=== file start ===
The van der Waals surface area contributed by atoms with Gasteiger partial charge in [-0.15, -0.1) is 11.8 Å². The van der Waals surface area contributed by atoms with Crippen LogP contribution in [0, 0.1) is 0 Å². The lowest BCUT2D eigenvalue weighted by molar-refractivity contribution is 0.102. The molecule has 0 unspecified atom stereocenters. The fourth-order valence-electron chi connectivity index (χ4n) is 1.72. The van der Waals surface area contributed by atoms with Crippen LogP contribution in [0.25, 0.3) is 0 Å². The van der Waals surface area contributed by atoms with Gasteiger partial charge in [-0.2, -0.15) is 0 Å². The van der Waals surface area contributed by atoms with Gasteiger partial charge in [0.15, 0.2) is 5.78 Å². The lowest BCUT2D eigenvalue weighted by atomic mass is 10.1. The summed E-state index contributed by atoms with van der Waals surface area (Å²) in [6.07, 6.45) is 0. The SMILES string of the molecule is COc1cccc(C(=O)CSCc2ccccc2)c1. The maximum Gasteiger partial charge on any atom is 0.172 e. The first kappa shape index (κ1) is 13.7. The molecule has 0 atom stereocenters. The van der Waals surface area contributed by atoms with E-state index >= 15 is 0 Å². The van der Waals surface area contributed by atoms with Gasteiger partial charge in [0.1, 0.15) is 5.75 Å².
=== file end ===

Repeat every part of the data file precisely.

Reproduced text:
The van der Waals surface area contributed by atoms with Gasteiger partial charge in [-0.15, -0.1) is 11.8 Å². The van der Waals surface area contributed by atoms with Crippen LogP contribution in [0, 0.1) is 0 Å². The lowest BCUT2D eigenvalue weighted by molar-refractivity contribution is 0.102. The molecule has 0 unspecified atom stereocenters. The fourth-order valence-electron chi connectivity index (χ4n) is 1.72. The van der Waals surface area contributed by atoms with Crippen LogP contribution in [0.25, 0.3) is 0 Å². The van der Waals surface area contributed by atoms with Gasteiger partial charge in [-0.2, -0.15) is 0 Å². The van der Waals surface area contributed by atoms with Gasteiger partial charge in [0.15, 0.2) is 5.78 Å². The lowest BCUT2D eigenvalue weighted by atomic mass is 10.1. The summed E-state index contributed by atoms with van der Waals surface area (Å²) in [6.07, 6.45) is 0. The SMILES string of the molecule is COc1cccc(C(=O)CSCc2ccccc2)c1. The maximum Gasteiger partial charge on any atom is 0.172 e. The first kappa shape index (κ1) is 13.7. The molecule has 0 atom stereocenters. The van der Waals surface area contributed by atoms with E-state index >= 15 is 0 Å². The van der Waals surface area contributed by atoms with Gasteiger partial charge in [0.1, 0.15) is 5.75 Å².